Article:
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Letter to the Editor by Beatrice Johnson

Just a short drive from the University of Maine campus, not far from the banks of the Penobscot River, lies the Juniper Ridge Landfill. Despite its proximity to the university and wafting odors to the surrounding area, many people are blind to this mass dumping zone. This state-owned landfill is growing in size and toxicity each day, impacting the state of Maine in a myriad of ways.

This landfill was founded in 2004 and has been home to out-of-state dumping through a loophole in Maine waste regulations. Approximately one-third of the 179 acre landfill is composed of toxic out-of-state waste from other New England states. Most of the New England states understand the toxicity of construction and demolition debris (CDD) and have set up legislation banning the dumping of such waste in state landfills. Maine, on the other hand, has a loophole in its waste regulations, stating that out-of-state trash that is sent through local processing facilities will be classified as “Maine-generated” waste. The Juniper Ridge landfill allows dumping of Maine-generated waste.

According to the Maine Department of Environmental Protection (DEP), waste has increased by 31% since 2012 at the Juniper Ridge Landfill in Old Town. Many factors have contributed to this increase in waste, including rising populations, rollback of recycling programs, and a decreasing amount of municipal landfills. Despite the quantity of municipal landfills decreasing, the size of these landfills is dramatically increasing. For example, the Juniper Ridge Landfill sprawls over 179 acres of what was once Maine wilderness, piling high. From afar, one might mistake this landfill for a mountain. The Juniper Ridge Landfill is indeed a mountain, a mountain of trash.

As a University of Maine student studying ecology and environmental sciences, I feel an obligation to the local environment. Seeing such a mass of waste in my town that is generated out-of-state is something I will never forget. As I drove through the winding roads of the landfill, my car plowed through piles of single use plastics, wind blew grocery bags across the road, and the stench of trash and gas enveloped my vehicle. I looked up at the pile of trash with dismay, with pipes letting the methane and other volatile organic compounds flow into the atmosphere. I knew something must be done to ban the out-of-state waste from taking over our landfills and polluting our surrounding environment.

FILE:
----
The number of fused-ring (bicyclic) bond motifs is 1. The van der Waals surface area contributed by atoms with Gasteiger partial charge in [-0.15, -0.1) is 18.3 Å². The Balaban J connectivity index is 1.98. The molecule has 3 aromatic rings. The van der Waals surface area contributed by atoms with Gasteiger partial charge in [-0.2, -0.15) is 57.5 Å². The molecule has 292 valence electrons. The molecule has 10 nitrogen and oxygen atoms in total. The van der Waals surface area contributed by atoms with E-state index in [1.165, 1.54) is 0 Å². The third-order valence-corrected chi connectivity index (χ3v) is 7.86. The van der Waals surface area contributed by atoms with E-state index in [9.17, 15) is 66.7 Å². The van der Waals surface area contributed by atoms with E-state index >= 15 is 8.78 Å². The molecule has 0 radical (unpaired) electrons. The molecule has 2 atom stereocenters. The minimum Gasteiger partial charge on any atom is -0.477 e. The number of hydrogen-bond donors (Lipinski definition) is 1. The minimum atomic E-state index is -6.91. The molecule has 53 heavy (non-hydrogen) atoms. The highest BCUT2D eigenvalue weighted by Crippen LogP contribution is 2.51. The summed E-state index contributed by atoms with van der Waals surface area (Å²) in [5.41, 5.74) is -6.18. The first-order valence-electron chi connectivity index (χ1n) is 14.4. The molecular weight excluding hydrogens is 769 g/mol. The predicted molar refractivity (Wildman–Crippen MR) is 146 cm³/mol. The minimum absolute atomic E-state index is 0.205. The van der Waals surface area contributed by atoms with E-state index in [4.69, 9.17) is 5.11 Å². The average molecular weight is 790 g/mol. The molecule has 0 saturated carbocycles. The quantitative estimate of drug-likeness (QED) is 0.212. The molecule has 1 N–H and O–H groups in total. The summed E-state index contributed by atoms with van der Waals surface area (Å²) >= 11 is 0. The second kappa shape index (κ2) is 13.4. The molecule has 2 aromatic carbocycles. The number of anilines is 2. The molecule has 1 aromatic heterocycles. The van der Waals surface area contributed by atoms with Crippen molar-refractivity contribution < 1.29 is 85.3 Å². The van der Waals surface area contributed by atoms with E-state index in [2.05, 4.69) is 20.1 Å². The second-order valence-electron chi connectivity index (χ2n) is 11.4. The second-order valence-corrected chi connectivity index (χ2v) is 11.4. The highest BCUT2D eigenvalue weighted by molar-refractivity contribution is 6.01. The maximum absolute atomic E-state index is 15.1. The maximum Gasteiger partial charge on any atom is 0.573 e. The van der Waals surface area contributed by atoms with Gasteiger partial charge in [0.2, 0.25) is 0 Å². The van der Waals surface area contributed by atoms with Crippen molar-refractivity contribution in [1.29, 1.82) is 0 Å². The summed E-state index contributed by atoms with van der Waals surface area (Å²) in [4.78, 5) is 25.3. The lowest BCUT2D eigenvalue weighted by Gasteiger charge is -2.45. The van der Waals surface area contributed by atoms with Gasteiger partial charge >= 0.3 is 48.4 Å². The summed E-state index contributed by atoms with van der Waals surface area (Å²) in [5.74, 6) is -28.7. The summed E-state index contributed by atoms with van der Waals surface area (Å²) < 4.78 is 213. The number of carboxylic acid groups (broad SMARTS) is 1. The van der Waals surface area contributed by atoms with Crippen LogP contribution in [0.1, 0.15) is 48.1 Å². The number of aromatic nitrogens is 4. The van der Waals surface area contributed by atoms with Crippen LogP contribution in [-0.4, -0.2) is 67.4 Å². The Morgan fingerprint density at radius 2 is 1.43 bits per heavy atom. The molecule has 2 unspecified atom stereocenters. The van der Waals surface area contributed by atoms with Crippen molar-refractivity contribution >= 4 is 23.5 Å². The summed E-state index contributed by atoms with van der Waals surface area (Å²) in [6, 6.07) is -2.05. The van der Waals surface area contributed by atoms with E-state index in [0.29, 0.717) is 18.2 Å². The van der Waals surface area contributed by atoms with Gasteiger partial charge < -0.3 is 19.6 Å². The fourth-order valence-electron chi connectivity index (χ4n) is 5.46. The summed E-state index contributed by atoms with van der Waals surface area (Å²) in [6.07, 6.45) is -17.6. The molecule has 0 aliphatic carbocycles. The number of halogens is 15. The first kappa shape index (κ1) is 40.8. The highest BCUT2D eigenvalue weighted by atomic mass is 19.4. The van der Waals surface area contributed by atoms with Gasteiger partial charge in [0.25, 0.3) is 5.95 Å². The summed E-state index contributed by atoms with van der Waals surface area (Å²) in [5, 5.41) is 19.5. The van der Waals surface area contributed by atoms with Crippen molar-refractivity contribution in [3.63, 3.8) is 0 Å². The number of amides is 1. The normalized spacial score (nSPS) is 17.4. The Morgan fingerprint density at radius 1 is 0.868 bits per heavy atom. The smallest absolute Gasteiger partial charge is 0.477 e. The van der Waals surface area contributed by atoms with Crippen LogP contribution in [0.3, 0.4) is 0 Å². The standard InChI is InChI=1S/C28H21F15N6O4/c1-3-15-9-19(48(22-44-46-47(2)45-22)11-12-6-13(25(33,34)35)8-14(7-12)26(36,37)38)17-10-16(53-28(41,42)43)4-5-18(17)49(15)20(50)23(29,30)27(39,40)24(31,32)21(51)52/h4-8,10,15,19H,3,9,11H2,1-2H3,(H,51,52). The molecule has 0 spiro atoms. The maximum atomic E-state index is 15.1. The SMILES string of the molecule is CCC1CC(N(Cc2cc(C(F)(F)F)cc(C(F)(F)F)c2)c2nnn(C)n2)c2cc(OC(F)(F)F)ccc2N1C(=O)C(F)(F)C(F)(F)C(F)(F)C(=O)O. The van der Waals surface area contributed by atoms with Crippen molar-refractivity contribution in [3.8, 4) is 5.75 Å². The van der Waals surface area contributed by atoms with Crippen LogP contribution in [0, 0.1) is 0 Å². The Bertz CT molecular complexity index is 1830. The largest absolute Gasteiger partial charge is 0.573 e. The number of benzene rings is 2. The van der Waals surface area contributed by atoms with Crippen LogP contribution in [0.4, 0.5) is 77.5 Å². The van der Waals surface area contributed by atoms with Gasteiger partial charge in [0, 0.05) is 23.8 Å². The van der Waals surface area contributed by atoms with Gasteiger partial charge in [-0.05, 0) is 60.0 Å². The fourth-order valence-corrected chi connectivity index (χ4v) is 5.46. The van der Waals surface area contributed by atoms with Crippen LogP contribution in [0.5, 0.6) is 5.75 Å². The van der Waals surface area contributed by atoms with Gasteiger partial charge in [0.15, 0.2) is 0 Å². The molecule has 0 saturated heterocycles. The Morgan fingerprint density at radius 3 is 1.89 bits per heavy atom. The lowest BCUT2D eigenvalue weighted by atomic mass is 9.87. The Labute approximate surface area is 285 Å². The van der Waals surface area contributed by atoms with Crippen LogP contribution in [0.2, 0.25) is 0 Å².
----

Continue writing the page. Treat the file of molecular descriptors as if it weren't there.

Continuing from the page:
Any true Mainer has an undying love for the never ending beauty our state has to offer, whether that be our flowing mountain streams, bold coastline, fields of lupins, or the roaring rivers. Whatever it is that makes you call Maine home, is at risk of environmental degradation. The Juniper Ridge Landfill is in the same watershed as part of the Penobscot River, Stillwater River and Pushaw Lake. The harsh toxic chemicals from the CDD are making their way into our water sources and polluting the resources of the Orono/Old Town area. These changes in river ecology work as a chain reaction and eventually affect coastal areas at the mouth of the Penobscot River, causing potential damage to our tourist industry. 

The Penobscot River is home to the Penobscot Nation, who rely on the river as a natural and cultural resource. The Penobscot Nation has a reservation on Indian Island in the Penobscot River in Old Town. The nation is at risk of losing the ability to fish and use the water as a resource if the leaching of sludge and toxic chemicals reaches the river. Not only are these chemicals a risk for the rivers and lakes nearby, but also the Hirundo Wildlife Refuge that is just down the road from Juniper Ridge. The toxic chemicals are contaminating the water sources, soils and small animals, which could bioaccumulate over time in large animals. This forested area is also fragmented by the 179-acre landfill, affecting larger quantities of edge species like squirrels and deer, changing the natural balance of the ecosystem. There are endless problems that this landfill creates for surrounding wildlife, and the residents of the Orono/Old Town area and potentially the entire state of Maine. 

The problem of out-of-state waste disposal in Maine landfills is something that needs to be resolved. There is no reason other New England states should be dumping their toxic waste in our landfills, polluting our environment, wildlife and communities. Let’s ban out-of-state waste! Sign the petition, inform your neighbors, talk to representatives and keep Maine beautiful.

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